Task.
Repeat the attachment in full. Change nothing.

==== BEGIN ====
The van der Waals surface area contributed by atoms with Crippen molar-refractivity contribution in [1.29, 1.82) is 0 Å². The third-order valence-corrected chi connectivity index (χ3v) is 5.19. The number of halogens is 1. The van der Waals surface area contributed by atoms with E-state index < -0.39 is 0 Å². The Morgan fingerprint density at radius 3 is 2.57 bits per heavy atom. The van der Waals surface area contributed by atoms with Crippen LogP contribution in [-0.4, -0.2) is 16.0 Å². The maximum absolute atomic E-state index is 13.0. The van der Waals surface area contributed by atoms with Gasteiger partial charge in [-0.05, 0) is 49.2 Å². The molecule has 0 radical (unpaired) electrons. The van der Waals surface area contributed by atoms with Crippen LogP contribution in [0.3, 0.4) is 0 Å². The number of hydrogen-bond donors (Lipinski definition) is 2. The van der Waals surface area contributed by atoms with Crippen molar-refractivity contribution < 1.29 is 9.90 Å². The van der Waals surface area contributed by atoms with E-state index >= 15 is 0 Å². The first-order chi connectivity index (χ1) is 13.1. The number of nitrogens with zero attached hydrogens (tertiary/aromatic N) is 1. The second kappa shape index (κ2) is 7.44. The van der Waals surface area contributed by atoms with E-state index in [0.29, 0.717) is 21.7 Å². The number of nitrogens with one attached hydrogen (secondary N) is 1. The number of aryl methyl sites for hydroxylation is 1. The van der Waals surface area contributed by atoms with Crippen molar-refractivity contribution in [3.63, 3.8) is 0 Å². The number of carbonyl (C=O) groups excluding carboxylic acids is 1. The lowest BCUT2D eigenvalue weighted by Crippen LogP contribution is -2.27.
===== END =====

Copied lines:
The van der Waals surface area contributed by atoms with Crippen molar-refractivity contribution in [1.29, 1.82) is 0 Å². The third-order valence-corrected chi connectivity index (χ3v) is 5.19. The number of halogens is 1. The van der Waals surface area contributed by atoms with E-state index < -0.39 is 0 Å². The Morgan fingerprint density at radius 3 is 2.57 bits per heavy atom. The van der Waals surface area contributed by atoms with Crippen LogP contribution in [-0.4, -0.2) is 16.0 Å². The maximum absolute atomic E-state index is 13.0. The van der Waals surface area contributed by atoms with Gasteiger partial charge in [-0.05, 0) is 49.2 Å². The molecule has 0 radical (unpaired) electrons. The van der Waals surface area contributed by atoms with Crippen LogP contribution in [0.3, 0.4) is 0 Å². The number of hydrogen-bond donors (Lipinski definition) is 2. The van der Waals surface area contributed by atoms with Crippen molar-refractivity contribution < 1.29 is 9.90 Å². The van der Waals surface area contributed by atoms with E-state index >= 15 is 0 Å². The first-order chi connectivity index (χ1) is 13.1. The number of nitrogens with zero attached hydrogens (tertiary/aromatic N) is 1. The second kappa shape index (κ2) is 7.44. The van der Waals surface area contributed by atoms with E-state index in [0.29, 0.717) is 21.7 Å². The number of nitrogens with one attached hydrogen (secondary N) is 1. The number of aryl methyl sites for hydroxylation is 1. The van der Waals surface area contributed by atoms with Crippen molar-refractivity contribution in [3.63, 3.8) is 0 Å². The number of carbonyl (C=O) groups excluding carboxylic acids is 1. The lowest BCUT2D eigenvalue weighted by Crippen LogP contribution is -2.27.